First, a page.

There are a lot of unknowns when it comes to homeownership, particularly for first-time buyers. That's why it is critical to purchase an affordable house. But what constitutes affordable will differ from one buyer to the next. Figuring out the sweet spot requires more than getting a pre-approval letter from a mortgage lender.
At last count, the median price for a new home was more than $300,000, amounting to one of the largest purchases many will make. First-time buyers tend to shop on what the mortgage lender says they can afford, not taking into account other expenses. That sets them up for financial hardship and even a potential foreclosure if they can't afford the monthly payment. (See also: First-Time Homebuyer's Guide.)
The 25% Rule Can Get You Started
One of the easiest ways to calculate how much home you can afford is the 25% rule, which says that your mortgage shouldn't be more than 25% of your income each month. If you have other debts, add them to the mortgage payment to determine how much you can afford. The Federal Housing Authority says that consumers can afford 29% of their gross income for their house. That jumps to 41% if they are living debt free.
Mortgage lenders look at a prospective borrower's debt-to-income ratio when determining if they will lend the money. If it's above 43%, a would-be borrower, in theory, would be denied. But according to the Federal Housing Authority, many lenders are willing to look past a 43% debt-to-income ratio. Let's say your monthly mortgage payment is $1,000 a month and your other expenses are $1,000 – your monthly debt payment would be $2,000. With gross income of $6,000, your debt to income ratio would be 33%. If that ratio is too high, you may need to look at cheaper properties. (For more, see: What's Considered a Good Debt-to-Income (DTI) Ratio?)
Expenses Beyond the Mortgage Need to Be in the Equation
Getting pre-approved for a home loan is an important first step in the homebuying process, but it is only one consideration. First-time buyers have to figure out all the costs associated with homeownership upfront and over time to determine just how much house they can afford. After all, a home mortgage isn't the only recurring expense. There's the homeowners insurance, maintenance costs, utilities and repairs. Consider maintenance alone. The lawn needs to be cut, the snow has to be shoveled and the leaves raked. They all require an upfront investment. Add a lawn service into the equation, and it's an additional monthly expense. Then there's heating and cooling, water and entertainment, not to mention those unexpected repairs that catch homeowners off guard. Prospective homeowners also have to consider home insurance and taxes.
All of those costs, as well as the other daily outlays, have to be included when determining how much home you can afford. Those expenses can add greatly to the monthly outlays, making a home that seemed affordable on paper pricey in reality. A $1,500-per-month mortgage payment may be palatable, but add $1,500 in monthly expenses, and it just got a lot more expensive. (See also: 11 Hidden Costs of Owning a Home.)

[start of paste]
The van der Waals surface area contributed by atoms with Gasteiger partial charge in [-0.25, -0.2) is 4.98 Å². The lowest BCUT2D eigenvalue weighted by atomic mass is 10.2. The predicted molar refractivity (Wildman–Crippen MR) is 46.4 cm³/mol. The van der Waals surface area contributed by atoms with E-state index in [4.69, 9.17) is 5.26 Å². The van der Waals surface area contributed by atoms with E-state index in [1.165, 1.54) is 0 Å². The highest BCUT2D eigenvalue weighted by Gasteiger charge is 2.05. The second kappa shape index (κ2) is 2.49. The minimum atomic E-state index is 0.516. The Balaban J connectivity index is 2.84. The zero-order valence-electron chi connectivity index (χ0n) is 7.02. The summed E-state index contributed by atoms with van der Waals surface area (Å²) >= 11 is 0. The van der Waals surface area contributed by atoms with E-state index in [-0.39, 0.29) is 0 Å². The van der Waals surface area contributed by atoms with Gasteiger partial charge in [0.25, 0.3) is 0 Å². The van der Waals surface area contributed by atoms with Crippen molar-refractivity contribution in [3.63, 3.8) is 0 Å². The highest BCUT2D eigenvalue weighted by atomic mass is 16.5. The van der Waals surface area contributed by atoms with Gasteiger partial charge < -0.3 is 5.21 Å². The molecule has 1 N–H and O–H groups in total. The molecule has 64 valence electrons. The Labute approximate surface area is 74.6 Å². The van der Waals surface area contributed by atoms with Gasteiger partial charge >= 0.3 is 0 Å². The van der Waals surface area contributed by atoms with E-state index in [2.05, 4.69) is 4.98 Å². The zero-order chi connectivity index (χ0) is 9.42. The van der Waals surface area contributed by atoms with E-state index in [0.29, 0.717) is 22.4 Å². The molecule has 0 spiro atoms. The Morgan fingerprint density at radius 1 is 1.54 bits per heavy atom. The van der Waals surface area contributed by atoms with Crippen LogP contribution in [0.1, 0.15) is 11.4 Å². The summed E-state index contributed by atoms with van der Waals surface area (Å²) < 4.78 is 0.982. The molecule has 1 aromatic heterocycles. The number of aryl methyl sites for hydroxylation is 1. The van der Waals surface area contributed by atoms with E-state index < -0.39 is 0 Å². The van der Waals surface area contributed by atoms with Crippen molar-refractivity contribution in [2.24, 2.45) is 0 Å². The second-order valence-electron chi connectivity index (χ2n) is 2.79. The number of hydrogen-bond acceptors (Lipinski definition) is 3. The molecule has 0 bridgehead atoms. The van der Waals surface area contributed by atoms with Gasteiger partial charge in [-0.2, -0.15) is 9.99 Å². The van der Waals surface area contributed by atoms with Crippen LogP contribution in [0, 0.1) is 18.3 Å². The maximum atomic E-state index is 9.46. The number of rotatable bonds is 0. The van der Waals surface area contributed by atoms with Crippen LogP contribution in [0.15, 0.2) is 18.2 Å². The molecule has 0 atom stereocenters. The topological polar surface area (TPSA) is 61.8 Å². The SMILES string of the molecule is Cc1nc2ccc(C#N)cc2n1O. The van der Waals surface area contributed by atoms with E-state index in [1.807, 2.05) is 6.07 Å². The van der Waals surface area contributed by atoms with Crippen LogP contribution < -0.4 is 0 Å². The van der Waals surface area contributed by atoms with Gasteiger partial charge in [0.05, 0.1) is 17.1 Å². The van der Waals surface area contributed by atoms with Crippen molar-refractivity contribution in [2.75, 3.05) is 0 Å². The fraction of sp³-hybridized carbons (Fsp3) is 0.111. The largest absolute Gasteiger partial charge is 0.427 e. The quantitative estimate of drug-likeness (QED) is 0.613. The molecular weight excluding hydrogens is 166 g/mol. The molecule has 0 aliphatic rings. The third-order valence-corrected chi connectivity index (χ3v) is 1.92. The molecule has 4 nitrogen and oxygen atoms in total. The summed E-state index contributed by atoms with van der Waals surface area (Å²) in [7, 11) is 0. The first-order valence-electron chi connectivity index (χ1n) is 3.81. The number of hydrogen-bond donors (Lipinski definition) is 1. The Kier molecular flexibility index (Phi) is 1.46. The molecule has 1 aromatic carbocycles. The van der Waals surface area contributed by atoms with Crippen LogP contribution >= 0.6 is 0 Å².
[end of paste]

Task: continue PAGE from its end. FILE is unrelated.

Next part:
Down Payment Should Dictate the Purchase
In order to avoid private mortgage insurance (PMI), homebuyers have to put at least 20% down on their home purchase. With a down payment below that amount, their mortgage payment will go up by anywhere from 0.3% to 1.2% of the loan amount. How much you pay in PMI will depend on the size of the home, your credit score and the potential for the property to appreciate, among other things. If you can't swing $60,000 down on a $300,000 home, shoot for at least 10%. The more of a down payment, the less interest you'll pay over the life of the loan, and the smaller your monthly mortgage payment will be, even if you are hit with the mortgage insurance.
The amount you saved for the down payment should also weigh on the house you buy. If you have enough to put 20% on one home but 10% on another, the cheaper home will give you more bang for your bucks. First-time buyers also have to set aside money for the closing costs, which can amount to between 2% and 5% of the purchase price, depending on which state you live in. If you are purchasing a $200,000 home, you could pay between $4,000 and $10,000 in closing costs alone. The less you have to finance in the loan, the lower interest you will pay over the life of the loan, and the sooner you'll see a return on your investment. (For more, see: How Long Should It Take to Save for a Down Payment?)
Choose a Property You Can Handle
First-time buyers have a lot of wants, often more than they can actually handle. A quaint home sitting atop a picturesque hill may be a dream come true, but shoveling during the winter months could be a costly nightmare, just like that 3,000-square-foot fixer-up is super cheap until you start renovating every room in the house. When considering the affordability of the home, first- time buyers have to consider the state of the property and the size. After all, large isn't always good, especially if heating and cooling it breaks the budget.
Homeownership is still the American dream for many, but it can quickly turn into a nightmare if you purchase the wrong home. First-time buyers have to make sure that the house they purchase is affordable by considering more than just the monthly mortgage payment. Without some upfront calculations, they can find themselves house rich but cash poor, leading to all sorts of financial pain. (For additional reading, check out: How to Buy Your First Home: A Step-by-Step Tutorial.)